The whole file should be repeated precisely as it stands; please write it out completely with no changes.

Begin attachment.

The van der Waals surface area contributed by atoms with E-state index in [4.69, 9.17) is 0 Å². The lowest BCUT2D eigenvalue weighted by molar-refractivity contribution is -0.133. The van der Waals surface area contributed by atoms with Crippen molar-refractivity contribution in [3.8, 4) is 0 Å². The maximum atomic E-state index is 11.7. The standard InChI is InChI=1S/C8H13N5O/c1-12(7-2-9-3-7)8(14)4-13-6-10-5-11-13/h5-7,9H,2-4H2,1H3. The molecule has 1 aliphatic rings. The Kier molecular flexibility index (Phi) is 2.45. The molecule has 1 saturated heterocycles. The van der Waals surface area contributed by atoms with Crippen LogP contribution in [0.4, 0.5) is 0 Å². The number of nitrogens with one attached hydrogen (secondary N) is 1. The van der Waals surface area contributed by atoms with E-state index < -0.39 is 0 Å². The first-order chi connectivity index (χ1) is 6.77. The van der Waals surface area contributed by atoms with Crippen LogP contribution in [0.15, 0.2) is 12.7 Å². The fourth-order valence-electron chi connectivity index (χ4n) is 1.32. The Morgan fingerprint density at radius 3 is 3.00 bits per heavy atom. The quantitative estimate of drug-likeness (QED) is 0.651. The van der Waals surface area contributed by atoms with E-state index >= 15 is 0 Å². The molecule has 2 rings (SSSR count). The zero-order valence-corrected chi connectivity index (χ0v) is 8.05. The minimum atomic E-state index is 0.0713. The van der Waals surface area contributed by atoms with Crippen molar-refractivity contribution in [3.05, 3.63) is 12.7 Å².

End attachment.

The van der Waals surface area contributed by atoms with E-state index in [4.69, 9.17) is 0 Å². The lowest BCUT2D eigenvalue weighted by molar-refractivity contribution is -0.133. The van der Waals surface area contributed by atoms with Crippen molar-refractivity contribution in [3.8, 4) is 0 Å². The maximum atomic E-state index is 11.7. The standard InChI is InChI=1S/C8H13N5O/c1-12(7-2-9-3-7)8(14)4-13-6-10-5-11-13/h5-7,9H,2-4H2,1H3. The molecule has 1 aliphatic rings. The Kier molecular flexibility index (Phi) is 2.45. The molecule has 1 saturated heterocycles. The van der Waals surface area contributed by atoms with Crippen LogP contribution in [0.4, 0.5) is 0 Å². The number of nitrogens with one attached hydrogen (secondary N) is 1. The van der Waals surface area contributed by atoms with E-state index < -0.39 is 0 Å². The first-order chi connectivity index (χ1) is 6.77. The van der Waals surface area contributed by atoms with Crippen LogP contribution in [0.15, 0.2) is 12.7 Å². The fourth-order valence-electron chi connectivity index (χ4n) is 1.32. The Morgan fingerprint density at radius 3 is 3.00 bits per heavy atom. The quantitative estimate of drug-likeness (QED) is 0.651. The van der Waals surface area contributed by atoms with E-state index >= 15 is 0 Å². The molecule has 2 rings (SSSR count). The zero-order valence-corrected chi connectivity index (χ0v) is 8.05. The minimum atomic E-state index is 0.0713. The van der Waals surface area contributed by atoms with Crippen molar-refractivity contribution in [3.05, 3.63) is 12.7 Å².